Aminophylline – used to treat reversible airway obstructions.  Aminophylline is usually given via IV infusion and is used to treat the acute symptoms of asthma, bronchitis, emphysema, and other lung diseases. Will often be given to patients who become ‘wheezy’ if nebulisers do not appear to be helping. Aminophylline belongs to a group of medicines known as bronchodilators.

Clonidine – used as a sedative agent when weaning patients off stronger sedation.

Tinzaparin –  an anticoagulant used to prevent blood clots in patients with reduced mobility. As the patients in critical care are often sedated and bed bound, all patients will be administered tinzaparin or a variant of this.

Antibiotics – The common ones used are Co-Amoxiclav, Tazocin, Meropenum and Clindamycin.

Love,

T x

 

Information was collated through talking to consultants, critical care nurses and further research through the BNF.

 

 

A day on ITU

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The shift pattern on ITU is the same as the shift pattern on HDU (You can read my day on HDU post here) :

Long day: 07:15 – 19:45

Nights – 19:15 – 07:45

Just like on HDU, there is no ‘typical’ day on ITU as every day can be different from the next. Below is one day that I experienced on ITU.

07:15 – 07:45 – During this time, we received a handover from the nurse in charge. We then went onto the ward and received a more detailed handover for the patients we would be looking after that day. This included details about why the patient was admitted and followed the A-E approach with a few extra sections. This handover also included any planned interventions for that day, such as x-rays or planned transfers. On ITU, the staff nurses’ have 1 patient each for the whole day (1:1).

07:45 – 10:00 – The nurse in charge checked the resus trolley and ventilation trolley to ensure all the correct equipment is present, working and within the expiry date. The staff nurses completed bedside equipment checks such as ensuring the equipment alarms are operating, checking the oxygen and suction points were working and checking the infusions to ensure there is enough left to last a couple of hours. In ITU, there are also ventilator settings and alarms that need to be checked to ensure they are working correctly. After all these checks, the patient was assisted with personal hygiene needs and repositioned. Pressure areas are checked and patients on ITU are repositioned 4 hourly, with pressure areas checked on each reposition. Everything is documented on the daily observations chart, an A3 sheet with information on both sides. All observations, fluid input/output and re-positioning is documented on there. The patients have a drink and breakfast if they are able to eat.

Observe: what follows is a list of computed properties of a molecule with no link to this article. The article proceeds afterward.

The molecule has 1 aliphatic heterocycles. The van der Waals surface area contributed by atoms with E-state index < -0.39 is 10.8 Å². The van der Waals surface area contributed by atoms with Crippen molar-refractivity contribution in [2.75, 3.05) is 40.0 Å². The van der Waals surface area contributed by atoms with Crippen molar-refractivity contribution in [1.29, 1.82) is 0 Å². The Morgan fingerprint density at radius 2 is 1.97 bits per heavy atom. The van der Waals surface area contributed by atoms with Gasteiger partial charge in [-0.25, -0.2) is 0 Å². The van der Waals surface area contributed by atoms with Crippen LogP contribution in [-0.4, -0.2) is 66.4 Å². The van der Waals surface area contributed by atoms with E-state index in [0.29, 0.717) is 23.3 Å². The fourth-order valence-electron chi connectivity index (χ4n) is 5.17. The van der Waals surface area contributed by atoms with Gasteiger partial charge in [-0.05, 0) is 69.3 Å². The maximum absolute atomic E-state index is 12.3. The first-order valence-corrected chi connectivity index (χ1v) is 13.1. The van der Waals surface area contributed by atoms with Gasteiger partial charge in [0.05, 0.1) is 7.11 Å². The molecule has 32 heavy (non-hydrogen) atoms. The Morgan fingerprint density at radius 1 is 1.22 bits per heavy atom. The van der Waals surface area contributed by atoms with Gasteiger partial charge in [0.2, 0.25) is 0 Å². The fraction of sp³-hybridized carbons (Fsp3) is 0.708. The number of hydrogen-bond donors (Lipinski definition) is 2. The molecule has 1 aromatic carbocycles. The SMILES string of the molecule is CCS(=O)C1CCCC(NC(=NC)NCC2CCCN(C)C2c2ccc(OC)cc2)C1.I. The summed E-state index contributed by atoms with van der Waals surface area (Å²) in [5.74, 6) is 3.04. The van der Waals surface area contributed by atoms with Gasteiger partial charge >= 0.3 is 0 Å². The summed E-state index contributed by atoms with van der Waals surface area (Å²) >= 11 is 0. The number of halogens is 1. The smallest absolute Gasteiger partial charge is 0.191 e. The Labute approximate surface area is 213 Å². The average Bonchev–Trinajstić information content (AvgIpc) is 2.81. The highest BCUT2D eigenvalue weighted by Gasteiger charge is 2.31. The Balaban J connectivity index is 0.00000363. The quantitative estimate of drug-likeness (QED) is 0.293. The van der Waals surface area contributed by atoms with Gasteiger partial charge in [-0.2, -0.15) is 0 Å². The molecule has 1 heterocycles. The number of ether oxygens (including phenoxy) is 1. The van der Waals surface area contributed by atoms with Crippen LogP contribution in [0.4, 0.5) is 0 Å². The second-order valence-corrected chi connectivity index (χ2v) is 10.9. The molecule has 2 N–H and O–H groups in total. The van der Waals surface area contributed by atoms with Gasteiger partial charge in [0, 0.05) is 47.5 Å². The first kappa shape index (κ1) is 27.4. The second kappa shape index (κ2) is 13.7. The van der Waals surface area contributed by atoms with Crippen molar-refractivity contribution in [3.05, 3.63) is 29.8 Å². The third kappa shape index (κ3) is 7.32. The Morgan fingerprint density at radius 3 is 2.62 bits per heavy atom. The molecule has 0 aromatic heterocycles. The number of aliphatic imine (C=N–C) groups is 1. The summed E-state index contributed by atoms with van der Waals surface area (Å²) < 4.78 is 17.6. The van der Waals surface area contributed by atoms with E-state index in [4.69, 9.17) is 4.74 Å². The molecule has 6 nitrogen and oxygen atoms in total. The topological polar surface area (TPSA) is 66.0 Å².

10:00 – 12:00 – Usually between this time, the consultants and nurse in charge will do a ward round. They discuss each patient and what the next step of their medical plan should be. Sometimes this will be a new medication or a change in ventilator settings, depending on how the patient is responding to their current treatment plan. Sedation holds may begin around this time to allow the patient to have time to respond, sometimes the patient is not ready to fully break from sedation so the sedation may be restarted and a sedation hold attempted the next day.

12:00 – 18:00 – Again it’s hard to fully describe what happens in the afternoon as every day is different. Obs are usually completed hourly on ITU, they may be 2 hourly if the patient is self ventilating and being transferred to a ward. Obs on ITU include fluid input and output. Fluid input includes any medications given by IV or through a NG tube. Fluid output includes blood taken and NG tube aspirations as well as urine output. Every hour the balance is recorded so we can see if the patient is in negative or positive fluid balance. Equipment checks are carried out once again throughout the afternoon to ensure alarms are still functioning correctly.

Patient observations are monitored closely and medications/oxygen can be adjusted accordingly. If a patient is responding well to ventilation, the ASB rate, PEEP or oxygen % may be adjusted to see how the patient manages. Extubation may occur if the patient is responding well to treatment but this will be planned in advance and discussed in the days leading up to the decision. ABG’s will be taken and the results recorded on the daily observation chart, as well as the patients medical notes.